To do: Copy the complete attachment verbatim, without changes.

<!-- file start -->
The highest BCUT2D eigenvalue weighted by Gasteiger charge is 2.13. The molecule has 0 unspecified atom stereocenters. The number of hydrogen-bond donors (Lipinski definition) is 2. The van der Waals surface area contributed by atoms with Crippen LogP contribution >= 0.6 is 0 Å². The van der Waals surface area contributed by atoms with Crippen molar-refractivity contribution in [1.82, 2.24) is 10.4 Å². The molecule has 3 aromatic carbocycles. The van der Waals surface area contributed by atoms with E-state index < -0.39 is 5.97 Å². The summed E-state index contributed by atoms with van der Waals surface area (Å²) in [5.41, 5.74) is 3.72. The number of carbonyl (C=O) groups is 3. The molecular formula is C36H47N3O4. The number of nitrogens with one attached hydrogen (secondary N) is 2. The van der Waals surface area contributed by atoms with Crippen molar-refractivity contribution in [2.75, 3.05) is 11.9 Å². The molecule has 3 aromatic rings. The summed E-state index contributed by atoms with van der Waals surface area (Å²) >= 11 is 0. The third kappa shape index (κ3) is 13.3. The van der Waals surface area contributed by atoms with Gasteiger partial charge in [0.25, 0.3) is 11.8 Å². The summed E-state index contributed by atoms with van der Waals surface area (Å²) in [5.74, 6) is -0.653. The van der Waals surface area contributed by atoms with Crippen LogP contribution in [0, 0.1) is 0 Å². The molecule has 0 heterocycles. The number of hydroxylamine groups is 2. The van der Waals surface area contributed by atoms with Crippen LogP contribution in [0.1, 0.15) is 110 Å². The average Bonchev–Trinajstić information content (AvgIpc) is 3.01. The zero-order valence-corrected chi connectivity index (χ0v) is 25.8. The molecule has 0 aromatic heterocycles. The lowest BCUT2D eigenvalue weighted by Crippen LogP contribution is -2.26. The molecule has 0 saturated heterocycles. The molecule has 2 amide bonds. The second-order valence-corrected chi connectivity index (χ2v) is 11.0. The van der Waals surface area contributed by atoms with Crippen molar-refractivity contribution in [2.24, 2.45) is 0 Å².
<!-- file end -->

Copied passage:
The highest BCUT2D eigenvalue weighted by Gasteiger charge is 2.13. The molecule has 0 unspecified atom stereocenters. The number of hydrogen-bond donors (Lipinski definition) is 2. The van der Waals surface area contributed by atoms with Crippen LogP contribution >= 0.6 is 0 Å². The van der Waals surface area contributed by atoms with Crippen molar-refractivity contribution in [1.82, 2.24) is 10.4 Å². The molecule has 3 aromatic carbocycles. The van der Waals surface area contributed by atoms with E-state index < -0.39 is 5.97 Å². The summed E-state index contributed by atoms with van der Waals surface area (Å²) in [5.41, 5.74) is 3.72. The number of carbonyl (C=O) groups is 3. The molecular formula is C36H47N3O4. The number of nitrogens with one attached hydrogen (secondary N) is 2. The van der Waals surface area contributed by atoms with Crippen molar-refractivity contribution in [2.75, 3.05) is 11.9 Å². The molecule has 3 aromatic rings. The summed E-state index contributed by atoms with van der Waals surface area (Å²) >= 11 is 0. The third kappa shape index (κ3) is 13.3. The van der Waals surface area contributed by atoms with Gasteiger partial charge in [0.25, 0.3) is 11.8 Å². The summed E-state index contributed by atoms with van der Waals surface area (Å²) in [5.74, 6) is -0.653. The van der Waals surface area contributed by atoms with Crippen LogP contribution in [0, 0.1) is 0 Å². The molecule has 0 heterocycles. The number of hydroxylamine groups is 2. The van der Waals surface area contributed by atoms with Crippen LogP contribution in [0.1, 0.15) is 110 Å². The average Bonchev–Trinajstić information content (AvgIpc) is 3.01. The zero-order valence-corrected chi connectivity index (χ0v) is 25.8. The molecule has 0 aromatic heterocycles. The lowest BCUT2D eigenvalue weighted by Crippen LogP contribution is -2.26. The molecule has 0 saturated heterocycles. The molecule has 2 amide bonds. The second-order valence-corrected chi connectivity index (χ2v) is 11.0. The van der Waals surface area contributed by atoms with Crippen molar-refractivity contribution in [2.24, 2.45) is 0 Å².